Course Details

Philosophy of Intellectual Property

Intellectual property law has become an increasing source of conflict in business and in the culture more generally. Discourse about intellectual property is torn between two conceptions. Intellectual property is (a) a fundamental right that must be protected in any adequate legal regime; (b) a device for optimizing use of resources, which can be freely manipulated by the state in any way that seems likely to achieve efficiency. The division between (a) and (b) is, of course, also a matter of debate among theorists of property more generally. We will examine the philosophical bases of both views, consider whether one could accept (a) with respect to some objects of property while accepting (b) with respect to intellectual property, and consider the legal and policy implications of each view. Prerequisite is one of the following three courses: (a) Copyright, (b) Patent, (c) Intellectual Property. The prerequisite course may be taken concurrently with the seminar. Evaluation Method: Paper. All students will be eligible to write a three draft paper. Course materials will be available on blackboard. There may be books, to be announced. Students who would like to complete the 2 draft writing requirement and earn one additional credit hour in this course will be able to self-enroll in the associated LAWWRT 602 Section 43 course section (class nbr 30637) during open enrollment January 4, 2016-February 5, 2016 Students who would like to complete the 3 draft writing requirement and earn one additional credit hour in this course will be able to self-enroll in the associated LAWWRT 603 Section 43 course section (class nbr 30661) during open enrollment January 4, 2016-February 5, 2016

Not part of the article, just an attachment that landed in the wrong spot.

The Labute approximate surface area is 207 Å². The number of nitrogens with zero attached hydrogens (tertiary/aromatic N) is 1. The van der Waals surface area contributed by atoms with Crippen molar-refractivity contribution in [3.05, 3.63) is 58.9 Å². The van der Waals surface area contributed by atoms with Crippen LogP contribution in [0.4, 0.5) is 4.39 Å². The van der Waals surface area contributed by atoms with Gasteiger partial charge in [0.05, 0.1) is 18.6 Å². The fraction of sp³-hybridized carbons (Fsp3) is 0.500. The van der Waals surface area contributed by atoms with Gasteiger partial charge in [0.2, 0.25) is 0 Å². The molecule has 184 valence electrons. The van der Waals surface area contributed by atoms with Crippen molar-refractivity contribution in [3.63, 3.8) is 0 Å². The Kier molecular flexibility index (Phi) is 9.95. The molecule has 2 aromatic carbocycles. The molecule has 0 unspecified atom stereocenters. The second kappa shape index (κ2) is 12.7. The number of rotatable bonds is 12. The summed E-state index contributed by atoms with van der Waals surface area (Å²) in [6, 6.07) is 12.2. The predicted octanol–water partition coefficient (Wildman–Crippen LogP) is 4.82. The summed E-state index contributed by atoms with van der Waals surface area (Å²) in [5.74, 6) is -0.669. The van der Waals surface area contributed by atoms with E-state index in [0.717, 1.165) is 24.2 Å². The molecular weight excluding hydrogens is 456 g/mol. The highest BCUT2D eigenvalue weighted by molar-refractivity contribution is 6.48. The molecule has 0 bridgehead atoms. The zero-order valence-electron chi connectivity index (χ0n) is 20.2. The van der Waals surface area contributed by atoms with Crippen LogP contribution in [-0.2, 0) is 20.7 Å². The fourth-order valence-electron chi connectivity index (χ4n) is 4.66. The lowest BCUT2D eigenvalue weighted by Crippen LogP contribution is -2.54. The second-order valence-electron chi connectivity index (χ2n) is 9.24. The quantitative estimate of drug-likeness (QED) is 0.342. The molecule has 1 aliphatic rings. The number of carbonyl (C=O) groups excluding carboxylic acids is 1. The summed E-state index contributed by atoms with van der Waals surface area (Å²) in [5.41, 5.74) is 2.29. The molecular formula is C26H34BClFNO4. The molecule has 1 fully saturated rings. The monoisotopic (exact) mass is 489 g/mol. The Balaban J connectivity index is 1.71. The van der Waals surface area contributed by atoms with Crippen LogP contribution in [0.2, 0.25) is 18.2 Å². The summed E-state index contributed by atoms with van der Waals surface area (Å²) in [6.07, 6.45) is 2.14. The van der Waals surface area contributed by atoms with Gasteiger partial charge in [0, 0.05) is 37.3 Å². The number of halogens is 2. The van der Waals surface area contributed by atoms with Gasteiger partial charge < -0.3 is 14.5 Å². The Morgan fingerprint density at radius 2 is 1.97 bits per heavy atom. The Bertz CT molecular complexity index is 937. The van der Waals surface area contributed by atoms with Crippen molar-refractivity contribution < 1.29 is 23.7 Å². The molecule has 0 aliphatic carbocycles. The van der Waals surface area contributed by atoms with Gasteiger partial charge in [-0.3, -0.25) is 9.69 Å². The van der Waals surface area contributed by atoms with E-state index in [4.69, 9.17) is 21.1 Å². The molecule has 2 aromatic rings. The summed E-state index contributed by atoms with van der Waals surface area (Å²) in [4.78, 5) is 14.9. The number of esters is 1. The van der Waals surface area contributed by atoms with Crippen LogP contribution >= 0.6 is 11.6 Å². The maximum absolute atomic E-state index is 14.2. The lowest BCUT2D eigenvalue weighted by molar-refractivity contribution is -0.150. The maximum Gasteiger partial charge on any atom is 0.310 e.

Catalog Number: PPTYTORT 684


Course History

Spring 2016
Title: Philosophy of Intellectual Property
Faculty: Koppelman, Andrew M. (courses | profile)
DiCola, Peter C. (courses | profile)
Section: 1     Credits: 3.0
Capacity: 15     Actual: 12